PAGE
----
The emperor Nero is said to have described this as “Sanitas per aquas” (“health through water”), whose abbreviation may be the origin of “spa,” although some hold that the word comes from Spa, Belgium (ancient Roman name, Aquae Spadanae). The emperor most associated with the subject, though, was Caracalla, who created a complex of bathhouses and libraries, the ruins of which are now a tourist attraction.
The Baths of Caracalla (212-216) were a kind of Goldilocks spa experience – a cold room, a hot room, a room that was just right – plus gyms for boxing and wrestling and a roofless swimming pool warmed by two bronze mirrors reflecting the sun’s rays, all of which were graced by rippling sculpted tributes like the hyper-muscular Farnese Hercules.
However, we needn’t get all warm and fuzzy about the guy, who murdered his co-ruling brother in front of their mother – and that was just for starters in a career marked by family assassinations and religious persecutions. Ironically, Caracalla was assassinated during an act associated with the bathroom – relieving himself – the circumstances of which are said to have inspired the expression “caught with your pants down.”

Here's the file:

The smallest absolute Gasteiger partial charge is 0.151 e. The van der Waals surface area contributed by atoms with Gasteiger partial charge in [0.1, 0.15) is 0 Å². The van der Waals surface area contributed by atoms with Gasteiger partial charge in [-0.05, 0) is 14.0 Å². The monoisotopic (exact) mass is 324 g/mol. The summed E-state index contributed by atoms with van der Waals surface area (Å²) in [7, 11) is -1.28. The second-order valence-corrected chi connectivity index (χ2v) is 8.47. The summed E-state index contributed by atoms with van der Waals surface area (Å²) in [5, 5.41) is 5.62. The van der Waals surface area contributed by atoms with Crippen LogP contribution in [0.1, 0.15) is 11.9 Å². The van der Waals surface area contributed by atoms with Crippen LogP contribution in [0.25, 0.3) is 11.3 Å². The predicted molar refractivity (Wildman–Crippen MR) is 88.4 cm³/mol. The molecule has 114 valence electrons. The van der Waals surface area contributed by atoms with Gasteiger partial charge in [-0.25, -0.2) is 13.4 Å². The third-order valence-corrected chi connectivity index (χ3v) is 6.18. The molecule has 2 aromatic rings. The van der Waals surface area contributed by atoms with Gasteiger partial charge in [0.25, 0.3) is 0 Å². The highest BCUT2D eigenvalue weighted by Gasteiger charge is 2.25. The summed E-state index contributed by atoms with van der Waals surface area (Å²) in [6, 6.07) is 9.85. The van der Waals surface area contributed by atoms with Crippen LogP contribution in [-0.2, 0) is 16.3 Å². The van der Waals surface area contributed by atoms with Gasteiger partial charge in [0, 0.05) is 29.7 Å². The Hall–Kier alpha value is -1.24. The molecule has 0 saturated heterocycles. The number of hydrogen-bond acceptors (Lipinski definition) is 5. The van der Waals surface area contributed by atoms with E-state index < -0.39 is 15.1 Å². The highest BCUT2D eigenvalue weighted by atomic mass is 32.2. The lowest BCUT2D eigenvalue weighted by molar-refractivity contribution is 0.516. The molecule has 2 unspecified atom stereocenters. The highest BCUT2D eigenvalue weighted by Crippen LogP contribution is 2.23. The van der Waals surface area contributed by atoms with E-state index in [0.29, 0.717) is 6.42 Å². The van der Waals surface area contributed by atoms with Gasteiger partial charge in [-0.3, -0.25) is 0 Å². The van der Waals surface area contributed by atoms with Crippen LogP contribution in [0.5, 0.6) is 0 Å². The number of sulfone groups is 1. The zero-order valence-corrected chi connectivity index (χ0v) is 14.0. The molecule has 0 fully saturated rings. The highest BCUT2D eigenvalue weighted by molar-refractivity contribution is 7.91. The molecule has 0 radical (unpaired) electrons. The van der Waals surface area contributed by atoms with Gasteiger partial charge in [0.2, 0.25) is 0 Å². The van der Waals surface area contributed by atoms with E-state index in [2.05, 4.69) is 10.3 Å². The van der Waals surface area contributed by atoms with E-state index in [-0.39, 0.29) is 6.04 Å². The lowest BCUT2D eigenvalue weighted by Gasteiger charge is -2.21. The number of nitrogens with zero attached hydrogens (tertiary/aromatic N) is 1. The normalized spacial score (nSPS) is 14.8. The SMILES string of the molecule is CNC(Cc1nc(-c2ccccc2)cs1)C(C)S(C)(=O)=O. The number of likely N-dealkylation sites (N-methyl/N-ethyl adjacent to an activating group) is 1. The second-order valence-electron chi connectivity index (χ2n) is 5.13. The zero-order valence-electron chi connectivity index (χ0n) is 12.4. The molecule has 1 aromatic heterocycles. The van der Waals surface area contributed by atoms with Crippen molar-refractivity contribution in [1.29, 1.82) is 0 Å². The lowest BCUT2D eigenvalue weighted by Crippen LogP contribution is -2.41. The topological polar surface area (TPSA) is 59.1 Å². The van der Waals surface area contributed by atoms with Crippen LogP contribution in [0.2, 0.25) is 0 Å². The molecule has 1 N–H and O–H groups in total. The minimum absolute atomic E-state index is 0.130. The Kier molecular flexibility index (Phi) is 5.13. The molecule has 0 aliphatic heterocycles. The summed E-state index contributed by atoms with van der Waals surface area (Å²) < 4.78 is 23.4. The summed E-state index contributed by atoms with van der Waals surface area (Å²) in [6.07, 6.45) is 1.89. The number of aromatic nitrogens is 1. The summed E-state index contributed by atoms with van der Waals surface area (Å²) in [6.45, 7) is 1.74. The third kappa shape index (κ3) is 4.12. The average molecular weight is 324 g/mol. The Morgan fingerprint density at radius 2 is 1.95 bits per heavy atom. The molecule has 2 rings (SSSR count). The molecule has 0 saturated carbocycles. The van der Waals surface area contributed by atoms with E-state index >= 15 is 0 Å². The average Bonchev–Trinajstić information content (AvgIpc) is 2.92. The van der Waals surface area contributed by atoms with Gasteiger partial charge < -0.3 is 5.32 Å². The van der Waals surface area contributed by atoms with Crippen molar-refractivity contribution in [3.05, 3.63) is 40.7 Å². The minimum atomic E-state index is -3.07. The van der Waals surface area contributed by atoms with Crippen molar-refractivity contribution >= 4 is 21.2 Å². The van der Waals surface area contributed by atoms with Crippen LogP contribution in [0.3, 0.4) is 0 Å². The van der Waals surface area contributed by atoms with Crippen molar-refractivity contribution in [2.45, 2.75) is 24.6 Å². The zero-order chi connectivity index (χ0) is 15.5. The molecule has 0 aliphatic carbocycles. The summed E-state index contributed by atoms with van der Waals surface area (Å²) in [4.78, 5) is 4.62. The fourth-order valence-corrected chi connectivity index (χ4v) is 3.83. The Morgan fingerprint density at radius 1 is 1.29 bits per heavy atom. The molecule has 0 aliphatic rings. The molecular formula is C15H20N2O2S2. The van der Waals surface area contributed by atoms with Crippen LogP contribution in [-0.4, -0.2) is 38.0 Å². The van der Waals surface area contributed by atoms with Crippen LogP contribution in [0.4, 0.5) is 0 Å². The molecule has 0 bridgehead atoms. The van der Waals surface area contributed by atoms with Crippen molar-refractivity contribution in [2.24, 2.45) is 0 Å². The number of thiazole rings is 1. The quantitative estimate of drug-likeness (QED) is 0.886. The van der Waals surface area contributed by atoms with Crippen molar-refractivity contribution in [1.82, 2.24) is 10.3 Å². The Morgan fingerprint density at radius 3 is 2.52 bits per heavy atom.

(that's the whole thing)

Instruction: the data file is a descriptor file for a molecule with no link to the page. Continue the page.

No sex, please, we’re medieval
The Baths of Caracalla, destroyed by those uncouth Ostrogoths – can’t take them anywhere – would be recreated gracefully in an 1899 painting of the same title by Lawrence Alma-Tadema, an artist for whom water was a decorous metaphor for sex. The medieval European Christians would have none of that though. They knew their Bible – King David lusting after a bathing Bathsheba, Susanna being spied on in her toilette by those dirty old men. Unable to separate the hygienic aspects of bathing from its more prurient potential – the way the Jewish people did in their purifying rituals and community baths (mikvahs) – the medieval Christians threw the bath out with the proverbial bathwater. Bathing became strictly proscribed, so much so that some rulers congratulated themselves on bathing a couple of times – a month. No wonder the aristocracy always had perfumed hankies in front of their quivering nostrils. So much for cleanliness being next to godliness.